It took me a really long time to write this review. It could be because this book had such an effect on me when I read it for the first time over 10 years ago and I have been trying to recapture that feeling but couldn’t. This isn’t to say that I didn’t enjoy reading Barometer Rising again (because I did) but I think I played up so many scenes in my mind that after I finished it this time it didn’t end the way I thought it did at all. Basically I added whole scenes in my head after MacLennan’s actual ending and was shocked to find that they weren’t there. This probably makes me a total weirdo. Maybe everyone does this?
Still, this is one fantastic novel and an important one if you are interested at all in Canadian Literature. I first heard about Barometer Rising in undergrad when my friend and fellow writer Graham mentioned that it was his favourite book. In fact, he loved it so much that he dreamed of turning it into a screenplay someday and making a movie out of it. From the day I finished reading it I dreamed of playing the female lead: Penelope Wain. Of course, that was over 10 years ago and while Graham is a screen writer and will probably still turn it into a film I am fast becoming a non-viable option for the intelligent, feisty, late twenties, Penelope Wain (although I have the grey streaks when I don’t colour my hair). Reading this book also made me a little obsessed with reading stories of the Halifax Explosion for a number of years. Even to this day I will read a novel just because it is set around Thursday, December 6, 1917 – and trust me, none of them are as good as Barometer Rising.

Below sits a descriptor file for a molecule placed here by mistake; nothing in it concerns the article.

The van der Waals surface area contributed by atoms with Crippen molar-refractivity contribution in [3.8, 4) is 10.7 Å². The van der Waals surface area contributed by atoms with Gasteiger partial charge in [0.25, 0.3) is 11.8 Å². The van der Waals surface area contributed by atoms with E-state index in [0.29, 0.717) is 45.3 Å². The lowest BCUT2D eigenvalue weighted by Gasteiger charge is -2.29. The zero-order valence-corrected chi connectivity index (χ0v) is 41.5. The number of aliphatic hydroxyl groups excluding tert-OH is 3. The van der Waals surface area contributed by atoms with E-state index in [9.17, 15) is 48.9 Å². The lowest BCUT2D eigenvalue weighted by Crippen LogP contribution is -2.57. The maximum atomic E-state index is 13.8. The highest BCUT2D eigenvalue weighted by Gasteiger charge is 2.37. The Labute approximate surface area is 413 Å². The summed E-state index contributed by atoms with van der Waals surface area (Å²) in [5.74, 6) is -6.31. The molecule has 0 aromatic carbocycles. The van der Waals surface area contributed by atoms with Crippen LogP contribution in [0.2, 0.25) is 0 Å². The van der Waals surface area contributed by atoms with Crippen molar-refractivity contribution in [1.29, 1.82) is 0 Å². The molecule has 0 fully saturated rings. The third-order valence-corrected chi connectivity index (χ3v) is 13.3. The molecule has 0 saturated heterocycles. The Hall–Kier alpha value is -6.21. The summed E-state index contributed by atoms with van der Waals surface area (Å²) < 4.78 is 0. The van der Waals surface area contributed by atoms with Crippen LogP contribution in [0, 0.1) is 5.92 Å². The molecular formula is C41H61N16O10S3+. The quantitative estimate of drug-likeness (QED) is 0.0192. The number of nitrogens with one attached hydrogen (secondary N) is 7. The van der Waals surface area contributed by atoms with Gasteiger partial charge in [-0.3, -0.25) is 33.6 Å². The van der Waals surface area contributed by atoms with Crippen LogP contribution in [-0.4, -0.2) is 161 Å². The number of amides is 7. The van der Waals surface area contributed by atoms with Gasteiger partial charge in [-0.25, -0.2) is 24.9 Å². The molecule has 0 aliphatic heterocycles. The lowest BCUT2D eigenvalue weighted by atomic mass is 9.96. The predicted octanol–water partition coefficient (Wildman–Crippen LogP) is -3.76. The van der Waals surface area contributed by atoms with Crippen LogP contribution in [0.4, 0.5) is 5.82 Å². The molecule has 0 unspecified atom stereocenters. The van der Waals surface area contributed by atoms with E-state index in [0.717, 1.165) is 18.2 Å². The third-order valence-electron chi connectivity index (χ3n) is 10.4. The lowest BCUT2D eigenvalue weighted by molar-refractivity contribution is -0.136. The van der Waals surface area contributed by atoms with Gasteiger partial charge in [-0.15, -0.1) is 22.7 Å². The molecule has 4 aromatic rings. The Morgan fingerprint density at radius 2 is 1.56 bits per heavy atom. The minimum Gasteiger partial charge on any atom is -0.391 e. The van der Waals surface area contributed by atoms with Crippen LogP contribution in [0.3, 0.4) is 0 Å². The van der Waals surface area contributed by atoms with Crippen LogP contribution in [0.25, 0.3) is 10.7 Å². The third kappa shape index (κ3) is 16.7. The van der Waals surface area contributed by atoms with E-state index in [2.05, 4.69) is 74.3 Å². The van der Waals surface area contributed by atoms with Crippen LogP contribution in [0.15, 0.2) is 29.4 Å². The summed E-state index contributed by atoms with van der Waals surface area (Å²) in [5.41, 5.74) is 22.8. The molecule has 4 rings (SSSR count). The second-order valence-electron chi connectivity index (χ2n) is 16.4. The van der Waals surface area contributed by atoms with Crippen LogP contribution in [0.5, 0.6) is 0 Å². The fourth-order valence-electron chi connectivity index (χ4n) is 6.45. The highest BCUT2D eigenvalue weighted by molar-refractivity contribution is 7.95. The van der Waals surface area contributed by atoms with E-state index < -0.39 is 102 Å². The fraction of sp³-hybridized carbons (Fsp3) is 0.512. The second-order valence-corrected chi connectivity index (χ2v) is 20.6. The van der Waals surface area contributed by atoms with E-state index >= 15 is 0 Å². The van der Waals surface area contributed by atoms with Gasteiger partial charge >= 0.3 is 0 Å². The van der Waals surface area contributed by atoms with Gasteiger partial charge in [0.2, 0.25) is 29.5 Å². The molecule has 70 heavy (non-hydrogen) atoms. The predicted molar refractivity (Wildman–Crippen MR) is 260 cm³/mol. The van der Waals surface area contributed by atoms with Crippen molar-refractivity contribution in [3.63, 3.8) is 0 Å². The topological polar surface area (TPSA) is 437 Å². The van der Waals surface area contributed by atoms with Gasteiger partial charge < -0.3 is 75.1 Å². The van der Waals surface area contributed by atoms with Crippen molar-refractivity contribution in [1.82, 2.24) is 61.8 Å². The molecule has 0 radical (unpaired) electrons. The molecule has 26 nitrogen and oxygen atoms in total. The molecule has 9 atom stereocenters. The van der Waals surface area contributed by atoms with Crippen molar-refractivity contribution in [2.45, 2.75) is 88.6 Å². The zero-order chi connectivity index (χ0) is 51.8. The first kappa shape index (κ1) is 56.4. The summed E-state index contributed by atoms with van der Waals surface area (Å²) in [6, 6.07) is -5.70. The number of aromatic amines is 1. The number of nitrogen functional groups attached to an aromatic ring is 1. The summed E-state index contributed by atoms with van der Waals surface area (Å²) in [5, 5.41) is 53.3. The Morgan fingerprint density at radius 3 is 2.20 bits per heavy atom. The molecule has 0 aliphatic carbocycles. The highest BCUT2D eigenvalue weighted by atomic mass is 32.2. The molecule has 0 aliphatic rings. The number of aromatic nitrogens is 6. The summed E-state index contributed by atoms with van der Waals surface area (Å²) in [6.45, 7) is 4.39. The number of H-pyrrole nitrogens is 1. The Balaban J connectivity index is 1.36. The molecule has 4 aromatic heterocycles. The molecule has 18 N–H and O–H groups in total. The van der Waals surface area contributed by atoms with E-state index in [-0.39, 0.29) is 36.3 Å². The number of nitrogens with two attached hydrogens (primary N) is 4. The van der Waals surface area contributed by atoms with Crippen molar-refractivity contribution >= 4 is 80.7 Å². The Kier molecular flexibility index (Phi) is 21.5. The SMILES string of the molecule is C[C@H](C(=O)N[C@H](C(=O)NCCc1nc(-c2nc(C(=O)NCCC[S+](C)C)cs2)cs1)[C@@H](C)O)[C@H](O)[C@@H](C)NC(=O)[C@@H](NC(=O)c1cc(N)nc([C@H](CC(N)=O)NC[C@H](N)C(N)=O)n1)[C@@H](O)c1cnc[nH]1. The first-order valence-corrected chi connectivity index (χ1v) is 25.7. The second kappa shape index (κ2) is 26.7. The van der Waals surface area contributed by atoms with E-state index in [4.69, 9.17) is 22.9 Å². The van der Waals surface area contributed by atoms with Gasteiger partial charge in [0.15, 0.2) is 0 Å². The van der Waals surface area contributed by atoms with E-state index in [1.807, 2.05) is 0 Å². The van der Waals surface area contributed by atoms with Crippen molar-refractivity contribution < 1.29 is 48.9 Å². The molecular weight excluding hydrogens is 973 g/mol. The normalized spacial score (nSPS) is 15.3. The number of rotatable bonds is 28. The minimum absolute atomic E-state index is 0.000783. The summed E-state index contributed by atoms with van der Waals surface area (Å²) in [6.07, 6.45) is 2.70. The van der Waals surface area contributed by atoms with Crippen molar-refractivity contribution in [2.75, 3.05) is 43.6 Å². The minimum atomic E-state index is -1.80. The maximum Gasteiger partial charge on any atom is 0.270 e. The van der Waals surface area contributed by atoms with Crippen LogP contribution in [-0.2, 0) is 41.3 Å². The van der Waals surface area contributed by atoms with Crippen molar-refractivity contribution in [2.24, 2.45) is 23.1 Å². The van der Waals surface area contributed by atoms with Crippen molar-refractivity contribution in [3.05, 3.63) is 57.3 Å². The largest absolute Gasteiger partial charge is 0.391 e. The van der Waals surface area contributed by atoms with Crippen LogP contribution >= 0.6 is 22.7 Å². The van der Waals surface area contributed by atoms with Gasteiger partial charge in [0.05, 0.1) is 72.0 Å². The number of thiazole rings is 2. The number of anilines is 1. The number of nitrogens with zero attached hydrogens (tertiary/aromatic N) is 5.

Do you see what I am doing here? I’m talking about myself instead of the book because I just can’t put into words what it means to me. Basically I want everyone to go out and read it. So go – go read it and then come back and we can talk about it and then maybe I can articulate how I feel. I might even tell you about the missing ending that has only existed in my mind for the last decade. Trust me, it’s a good one.
Death Toll: The Mont Blanc explosion reportedly killed 1,600 people. In the novel many characters die – how could they not? The novel is, after all, about a horrific event.